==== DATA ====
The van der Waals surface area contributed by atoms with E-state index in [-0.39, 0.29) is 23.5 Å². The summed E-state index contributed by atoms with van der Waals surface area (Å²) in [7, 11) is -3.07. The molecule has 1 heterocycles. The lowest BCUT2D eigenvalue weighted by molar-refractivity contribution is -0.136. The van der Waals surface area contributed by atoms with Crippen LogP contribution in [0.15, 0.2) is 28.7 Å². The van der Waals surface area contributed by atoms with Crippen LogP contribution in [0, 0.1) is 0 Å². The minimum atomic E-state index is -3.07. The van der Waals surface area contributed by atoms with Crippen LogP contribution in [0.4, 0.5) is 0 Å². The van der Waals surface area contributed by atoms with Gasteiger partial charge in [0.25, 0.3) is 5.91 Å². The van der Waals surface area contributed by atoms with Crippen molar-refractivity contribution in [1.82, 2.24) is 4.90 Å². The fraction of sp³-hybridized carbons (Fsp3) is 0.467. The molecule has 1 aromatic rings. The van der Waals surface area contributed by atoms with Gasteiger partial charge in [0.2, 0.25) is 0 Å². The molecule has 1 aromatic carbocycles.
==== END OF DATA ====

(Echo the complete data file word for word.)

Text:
The van der Waals surface area contributed by atoms with E-state index in [-0.39, 0.29) is 23.5 Å². The summed E-state index contributed by atoms with van der Waals surface area (Å²) in [7, 11) is -3.07. The molecule has 1 heterocycles. The lowest BCUT2D eigenvalue weighted by molar-refractivity contribution is -0.136. The van der Waals surface area contributed by atoms with Crippen LogP contribution in [0.15, 0.2) is 28.7 Å². The van der Waals surface area contributed by atoms with Crippen LogP contribution in [0, 0.1) is 0 Å². The minimum atomic E-state index is -3.07. The van der Waals surface area contributed by atoms with Crippen LogP contribution in [0.4, 0.5) is 0 Å². The van der Waals surface area contributed by atoms with Gasteiger partial charge in [0.25, 0.3) is 5.91 Å². The van der Waals surface area contributed by atoms with Crippen molar-refractivity contribution in [1.82, 2.24) is 4.90 Å². The fraction of sp³-hybridized carbons (Fsp3) is 0.467. The molecule has 1 aromatic rings. The van der Waals surface area contributed by atoms with Gasteiger partial charge in [0.2, 0.25) is 0 Å². The molecule has 1 aromatic carbocycles.